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With 2022 commencement in the books and colleges and universities now turning to the upcoming school year, administrators and students alike should discount a sentiment that many administrators and others in the higher education universe hold and which was captured in a recent New York Times opinion piece. The Times author argued that if higher education is to thrive, “everyone involved—students, faculties, administrators and the public at large—must insist on in-person classes and high expectations for fall 2022 and beyond.”
The view that our nation’s colleges and universities must return to in-person classes exclusively is shortsighted and fails to recognize the real gains and benefits that come with virtual learning. As such, while many classes and collegiate experiences should absolutely remain in person, a hybrid model should be embraced as many in higher education would be well served by the many and often unspoken benefits remote learning has to offer.
No one can argue that the global COVID-19 pandemic has not significantly impacted higher education. But even before the pandemic shut down most in-person learning in the spring of 2020, higher education was already in trouble. Tuition and other costs were rising, and administrative bloat was interfering with campus life both in and outside the classroom. Adjunct faculty were doing an increasing share of the teaching, and college burnout, social media addiction and mental health concerns were greatly impacting students. Students were struggling well before the pandemic, and remote learning cannot be the scapegoat for broader failures in higher education.
When COVID-19 suddenly hit, online classes and virtual engagement were far from top-notch. But over time, students and faculty gradually adapted to and improved upon virtual learning. And thanks to data from College Pulse, we now know that classroom discussions actually improved in a number of cases. College Pulse surveyed more than 37,000 college and university students in the spring of 2021, and the data reveal that few students felt that remote learning negatively affected their ability to speak up in class. Only 17 percent of students reported that sharing their views in class was much more difficult online than in person. Meanwhile, almost six in 10 (57 percent) students stated that online class was as just as an easy or an even easier space in which to share their views.
Furthermore, there was virtually no difference across institution types, with students at liberal arts colleges—known for their small seminars and focus on classroom discussion—reporting similar views on the ease of speaking in online classrooms as peers at large research universities. And—notably given the many headlines that have appeared throughout the pandemic decrying inequalities and inhibited learning outcomes for students with fewer financial resources—there was virtually no difference across students based on financial aid status.
It is also worth noting that the majority of students give high marks to virtual learning. In the fall of 2021, when many students were still taking virtual classes, College Pulse asked more than 2,500 students at 136 colleges and universities to grade their college experience. When asked how well their spring 2021 courses met their respective educational needs, almost three-quarters (72 percent) of undergraduates graded their courses with either A’s or B’s. Seventy percent of students felt that faculty engagement deserved an A or B, and 73 percent gave A or B marks to the flexibility faculty gave them in terms of adapting to their needs.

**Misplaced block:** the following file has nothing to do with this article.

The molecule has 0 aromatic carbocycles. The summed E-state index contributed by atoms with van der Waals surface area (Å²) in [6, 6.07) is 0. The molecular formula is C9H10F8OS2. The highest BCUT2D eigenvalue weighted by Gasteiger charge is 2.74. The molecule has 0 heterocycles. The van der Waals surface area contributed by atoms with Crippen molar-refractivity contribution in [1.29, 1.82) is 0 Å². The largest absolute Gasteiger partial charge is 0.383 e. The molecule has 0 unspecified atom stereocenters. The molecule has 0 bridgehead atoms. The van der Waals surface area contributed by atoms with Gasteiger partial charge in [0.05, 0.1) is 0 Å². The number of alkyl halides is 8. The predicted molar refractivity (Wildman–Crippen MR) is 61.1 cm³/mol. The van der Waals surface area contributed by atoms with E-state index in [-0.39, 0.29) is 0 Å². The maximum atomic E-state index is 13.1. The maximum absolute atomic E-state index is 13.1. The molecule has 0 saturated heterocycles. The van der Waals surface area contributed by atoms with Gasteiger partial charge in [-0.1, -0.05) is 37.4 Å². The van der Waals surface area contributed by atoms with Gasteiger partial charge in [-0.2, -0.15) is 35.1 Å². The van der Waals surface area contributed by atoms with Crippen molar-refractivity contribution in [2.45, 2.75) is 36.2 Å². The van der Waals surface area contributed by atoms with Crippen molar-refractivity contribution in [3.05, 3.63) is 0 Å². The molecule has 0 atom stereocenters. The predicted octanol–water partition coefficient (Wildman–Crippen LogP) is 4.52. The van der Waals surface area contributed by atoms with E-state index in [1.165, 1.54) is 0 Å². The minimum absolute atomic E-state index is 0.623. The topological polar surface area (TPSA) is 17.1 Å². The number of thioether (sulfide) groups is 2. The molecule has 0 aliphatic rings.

In the spring of 2022, well after colleges and universities reopened for in-person instruction, College Pulse interviewed more than 2,300 students and found that almost three-quarters (71 percent) of students said they would like the option to take some of their courses in a fully online format. As Paul Penn, a senior lecturer in psychology at the University of East London, recently argued in an op-ed in Times Higher Education, “Over the best part of two years, students adapted to studying remotely. They orientated their lives such that returning to campus would now mean losing something they value,” such as flexible time to work or spend time with family, or simply the ability to save money by being off campus. There is now a clear demand for and real change in thinking about virtual learning options among students.
The fact of the matter is that in-person education is certainly valuable. And of course, particular courses such as chemistry, music and photography must be done in person. But as the nation moves beyond the pandemic, it would be foolish to simply ignore online education. Students clearly want some online education, and colleges and universities should be responsive to this demand. Having virtual options for some courses can help students manage work with other responsibilities, save on commute times and transportation costs, and allow students to take courses outside usual hours. From a teaching perspective, having some courses go virtual means that schools can draw on talent from around the nation without asking instructors to relocate.
The data demonstrate that virtual classrooms have made it easier for some students to speak and question freely—arguably a silver lining of this pandemic. Thus, a hybrid model of higher education should be welcomed by colleges and universities going forward. The higher education world has changed because of the pandemic, and students are not going to ignore the possibility of some form of virtual education—a medium that is not as awful as it is often portrayed to be by some and that should be harnessed to provide a unique learning opportunity alongside traditional in-person learning.